In Bono’s own words 'his mother believed he could understand what was going on and used to teach him at home. Eventually, they discovered a drug that allowed him to move one muscle in his neck. So they attached this unicorn device to his forehead and he learned to type. And out of him came all these poems that he'd been storing up in his head which won a load of awards and he went off to university and became a genius. All because of a mother's love and a medical breakthrough'.

Sometimes religious thinking confines God to the supernatural, or to the so-called ‘spiritual’. Bono reminds us that Christians ought to remember that God is active in every act of goodness – from medicine to a mother’s love. Everything which is good is a miracle. And so everything in our lives – at work, at home, at rest or in play -which is good, is of God. And nothing which is good should be overlooked.

Miracle Drug

I want to trip inside your head
Spend the day there…

To hear the things you haven’t said
And see what you might see

I want to hear you when you call
Do you feel anything at all?
I want to see your thoughts take shape
And walk right out.

Freedom has a scent
Like the top of a new born baby’s head

The songs are in your eyes
I see them when you smile
I’ve had enough I’m not giving up
On a miracle drug

Of science and the human heart
There is no limit
There is no failure here sweetheart
Just when you quit…

I am you and you are mine
Love makes nonsense of space
And time… will disappear
Love and logic keep us clear
Reason is on our side, love…

The songs are in your eyes
I see them when you smile
I’ve had enough of romantic love
I’d give it up, yeah, I’d give it up
For a miracle, a miracle drug, a miracle drug

God I need your help tonight

Beneath the noise
Below the din
I hear a voice
It’s whispering
In science and in medicine
“I was a stranger
You took me in”

The songs are in your eyes
I see them when you smile
I’ve had enough of romantic love
I’d give it up, yeah, I’d give it up
For a miracle, miracle drug

(Miracle Drug comes from the album How To Dismantle an Atomic Bomb [2004]).

(This post is part of a series or weekly thoughts over the Summer)

Summer poets: Gerard Manley Hopkins

Hopkins (1844-1889), an Anglican convert to Roman Catholicism, wrestled with his sexuality, depression and physical ill-health, and burnt all his early poems on entering the Jesuit order. Only later did he have the confidence to explore poetry again, rediscovering a pre-Norman Anglo-Saxon ‘sprung rhythm’ and employing an idiosyncratic vocabulary.

Hopkins’ poetry can be hard to enter. Here, in one of his most famous poems, he explores the concept of ‘inscape’ – the idea that there is a profound revelation of God’s immanent presence in the un-forced self-awareness of each living thing: 'each mortal thing … / [cries] What I do is me: for that I came. … / … - for Christ plays in ten thousand places … / … through the features of men’s faces.'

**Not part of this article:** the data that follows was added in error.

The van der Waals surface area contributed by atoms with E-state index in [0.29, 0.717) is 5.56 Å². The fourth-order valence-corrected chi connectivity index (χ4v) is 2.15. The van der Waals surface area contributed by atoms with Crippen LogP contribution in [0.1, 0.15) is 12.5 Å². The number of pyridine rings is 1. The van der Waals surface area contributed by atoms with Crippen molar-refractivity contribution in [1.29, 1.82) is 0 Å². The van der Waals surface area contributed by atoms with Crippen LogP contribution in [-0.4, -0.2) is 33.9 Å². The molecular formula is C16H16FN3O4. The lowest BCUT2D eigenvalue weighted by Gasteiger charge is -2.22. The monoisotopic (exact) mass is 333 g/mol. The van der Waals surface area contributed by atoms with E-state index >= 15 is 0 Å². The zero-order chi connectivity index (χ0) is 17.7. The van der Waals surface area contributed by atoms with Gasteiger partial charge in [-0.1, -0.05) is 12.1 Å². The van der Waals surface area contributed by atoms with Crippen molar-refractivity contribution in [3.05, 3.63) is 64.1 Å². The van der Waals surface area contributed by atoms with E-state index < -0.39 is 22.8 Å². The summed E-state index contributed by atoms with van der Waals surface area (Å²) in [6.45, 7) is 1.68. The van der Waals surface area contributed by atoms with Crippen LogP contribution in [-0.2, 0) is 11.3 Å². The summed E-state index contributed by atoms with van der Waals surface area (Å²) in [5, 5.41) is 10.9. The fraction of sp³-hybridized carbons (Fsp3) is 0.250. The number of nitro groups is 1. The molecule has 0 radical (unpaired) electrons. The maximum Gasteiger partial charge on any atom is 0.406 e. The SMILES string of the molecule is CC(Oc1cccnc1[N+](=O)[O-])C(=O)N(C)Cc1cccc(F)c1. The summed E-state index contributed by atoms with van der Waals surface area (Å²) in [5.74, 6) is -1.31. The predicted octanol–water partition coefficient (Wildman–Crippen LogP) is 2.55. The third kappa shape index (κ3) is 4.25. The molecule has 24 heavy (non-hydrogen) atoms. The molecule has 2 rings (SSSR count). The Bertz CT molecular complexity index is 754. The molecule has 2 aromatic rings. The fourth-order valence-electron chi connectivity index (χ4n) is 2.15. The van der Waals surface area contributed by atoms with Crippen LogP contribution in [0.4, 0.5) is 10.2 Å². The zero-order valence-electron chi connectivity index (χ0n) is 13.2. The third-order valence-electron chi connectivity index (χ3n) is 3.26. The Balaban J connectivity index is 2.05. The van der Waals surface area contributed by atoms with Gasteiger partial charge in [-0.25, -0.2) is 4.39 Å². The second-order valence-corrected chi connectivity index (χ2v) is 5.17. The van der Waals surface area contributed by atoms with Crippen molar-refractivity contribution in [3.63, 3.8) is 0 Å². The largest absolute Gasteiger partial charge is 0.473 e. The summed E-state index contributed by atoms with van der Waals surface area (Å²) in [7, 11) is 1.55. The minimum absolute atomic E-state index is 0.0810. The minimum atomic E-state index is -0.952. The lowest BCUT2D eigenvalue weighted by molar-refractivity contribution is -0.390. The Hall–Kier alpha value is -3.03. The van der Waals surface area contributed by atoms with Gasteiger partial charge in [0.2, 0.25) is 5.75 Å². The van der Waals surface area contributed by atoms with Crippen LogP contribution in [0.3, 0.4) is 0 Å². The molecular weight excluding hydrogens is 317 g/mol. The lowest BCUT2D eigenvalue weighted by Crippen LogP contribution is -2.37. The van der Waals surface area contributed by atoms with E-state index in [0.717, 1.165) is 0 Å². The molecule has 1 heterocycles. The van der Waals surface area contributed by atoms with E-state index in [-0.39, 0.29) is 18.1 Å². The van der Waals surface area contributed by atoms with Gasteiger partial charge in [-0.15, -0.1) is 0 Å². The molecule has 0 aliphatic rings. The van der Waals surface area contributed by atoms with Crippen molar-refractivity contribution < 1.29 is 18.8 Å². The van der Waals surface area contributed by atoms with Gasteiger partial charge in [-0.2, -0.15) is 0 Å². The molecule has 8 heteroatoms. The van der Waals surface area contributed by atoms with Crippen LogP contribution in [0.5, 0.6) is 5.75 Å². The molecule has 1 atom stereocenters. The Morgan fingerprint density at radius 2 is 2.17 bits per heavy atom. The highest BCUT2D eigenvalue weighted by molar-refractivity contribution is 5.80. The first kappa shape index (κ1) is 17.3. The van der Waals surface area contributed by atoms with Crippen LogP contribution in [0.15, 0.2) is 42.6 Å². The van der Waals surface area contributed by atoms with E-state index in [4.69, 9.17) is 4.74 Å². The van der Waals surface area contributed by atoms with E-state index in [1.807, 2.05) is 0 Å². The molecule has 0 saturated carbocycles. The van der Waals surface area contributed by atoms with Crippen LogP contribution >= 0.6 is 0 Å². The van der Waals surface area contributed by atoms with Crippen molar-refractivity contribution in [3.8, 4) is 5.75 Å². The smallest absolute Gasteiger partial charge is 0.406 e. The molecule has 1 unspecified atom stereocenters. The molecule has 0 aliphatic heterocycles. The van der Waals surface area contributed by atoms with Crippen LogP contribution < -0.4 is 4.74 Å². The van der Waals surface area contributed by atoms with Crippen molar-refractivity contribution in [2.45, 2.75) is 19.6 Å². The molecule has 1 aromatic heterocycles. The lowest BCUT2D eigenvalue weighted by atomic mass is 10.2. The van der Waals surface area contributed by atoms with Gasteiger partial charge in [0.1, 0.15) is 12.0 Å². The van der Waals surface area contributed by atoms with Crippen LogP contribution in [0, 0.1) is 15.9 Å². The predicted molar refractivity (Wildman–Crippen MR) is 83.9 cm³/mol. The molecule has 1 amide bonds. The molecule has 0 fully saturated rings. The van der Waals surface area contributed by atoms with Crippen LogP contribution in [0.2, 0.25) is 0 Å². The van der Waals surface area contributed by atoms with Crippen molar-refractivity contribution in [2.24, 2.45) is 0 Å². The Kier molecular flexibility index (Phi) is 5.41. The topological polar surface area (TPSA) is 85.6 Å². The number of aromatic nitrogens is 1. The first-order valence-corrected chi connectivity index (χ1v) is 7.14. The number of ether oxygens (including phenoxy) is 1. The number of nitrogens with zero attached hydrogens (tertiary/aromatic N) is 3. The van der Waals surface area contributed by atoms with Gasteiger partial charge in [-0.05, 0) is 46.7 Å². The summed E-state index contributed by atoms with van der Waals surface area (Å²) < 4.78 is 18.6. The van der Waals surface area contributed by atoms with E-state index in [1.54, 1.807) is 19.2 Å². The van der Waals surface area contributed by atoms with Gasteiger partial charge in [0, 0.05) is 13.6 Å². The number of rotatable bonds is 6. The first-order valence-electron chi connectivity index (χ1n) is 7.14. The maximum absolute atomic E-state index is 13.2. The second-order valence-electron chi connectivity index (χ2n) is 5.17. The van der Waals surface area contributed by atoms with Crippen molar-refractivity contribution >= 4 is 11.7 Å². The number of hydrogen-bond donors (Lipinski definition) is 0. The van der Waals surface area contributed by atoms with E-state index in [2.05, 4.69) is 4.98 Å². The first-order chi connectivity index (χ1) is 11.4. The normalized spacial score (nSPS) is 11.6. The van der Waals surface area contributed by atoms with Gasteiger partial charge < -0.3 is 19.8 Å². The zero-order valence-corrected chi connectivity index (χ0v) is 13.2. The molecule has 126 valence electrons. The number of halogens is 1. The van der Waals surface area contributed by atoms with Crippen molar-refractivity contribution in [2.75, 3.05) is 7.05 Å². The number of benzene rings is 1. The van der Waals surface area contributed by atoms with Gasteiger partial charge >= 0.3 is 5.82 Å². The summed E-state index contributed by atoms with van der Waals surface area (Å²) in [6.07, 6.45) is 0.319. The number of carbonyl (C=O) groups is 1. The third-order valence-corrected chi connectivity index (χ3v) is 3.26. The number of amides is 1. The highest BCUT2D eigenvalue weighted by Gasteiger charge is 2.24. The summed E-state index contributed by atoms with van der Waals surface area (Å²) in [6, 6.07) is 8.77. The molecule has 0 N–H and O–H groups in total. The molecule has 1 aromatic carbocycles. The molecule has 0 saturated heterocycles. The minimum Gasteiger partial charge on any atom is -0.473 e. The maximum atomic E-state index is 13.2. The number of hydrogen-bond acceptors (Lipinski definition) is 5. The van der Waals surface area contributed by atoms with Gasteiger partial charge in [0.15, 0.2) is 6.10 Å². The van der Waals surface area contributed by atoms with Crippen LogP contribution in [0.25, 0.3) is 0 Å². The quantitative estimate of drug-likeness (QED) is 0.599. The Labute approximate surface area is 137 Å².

The poem encourages us to attend gently to God’s presence: in nature (dragonflies and wells), in human craft (church bells) in our fellows, and in our own selve. When we do this in awe and gratitude we live gracefully (i.e. full of Grace).

As kingfishers catch fire, dragonflies draw flame

As kingfishers catch fire, dragonflies dr
áw fláme;
As tumbled over rim in roundy wells
Stones ring; like each tucked string tells, each hung bell’s
Bow swung finds tongue to fling out broad its name;
Each mortal thing does one thing and the same:
Deals out that being indoors each one dwells;
Selves—goes itself; myself it speaks and spells,
Crying Wh
át I do is me: for that I came.

I say móre: the just man justices;
K
éeps gráce: thát keeps all his goings graces;
Acts in God’s eye what in God’s eye he is
Chríst—for Christ plays in ten thousand places,
Lovely in limbs, and lovely in eyes not his
To the Father through the features of men’s faces.

(Poems. 1918).

(This post is part of a series or weekly thoughts over the Summer)

Summer poets: William Blake

William Blake (1757-1927) was a self-taught poet and artist, a revolutionary, visionary and eccentric whose work was largely ignored in his own day.

Like the man, Blake’s religion could be fairly strange, too. He was viciously critical of the corruptions of major institutions of his time including the Church, the State, marriage, slavery and urban capitalism. He also evolved his own (not always orthodox) view of Christianity.

Here in two short poems, Blake reflects on losing faith and finding it again. In the first poem a child loses sight of a ‘Father’ figure who turns out to be non-existent anyway (‘vapour’). In the second, the child is found again by a renewed sense of a God who is instead ‘ever nigh’.

In these little poems Blake speaks to us about how we grow as people of faith. Often we find we have to move on (by choice, or forced by circumstances) to leave the earlier forms of our faith behind, and to discover God afresh. Blake assures us that though we may leave ‘God’ behind (and feel lost), God is in fact really present and in a new and more intimate way.

The Little Boy lost

Father, father, where are you going
O do not walk so fast.
Speak father, speak to your little boy
Or else I shall be lost,

The night was dark no father was there
The child was wet with dew.
The mire was deep, & the child did weep
And away the vapour flew.


The Little Boy found

The little boy lost in the lonely fen,
Led by the wand’ring light,
Began to cry, but God ever nigh,
Appeared like his father in white.

He kissed the child & by the hand led
And to his mother brought,
Who in sorrow pale, thro’ the lonely dale
Her little boy weeping sought.


(This post is part of a series or weekly thoughts over the Summer)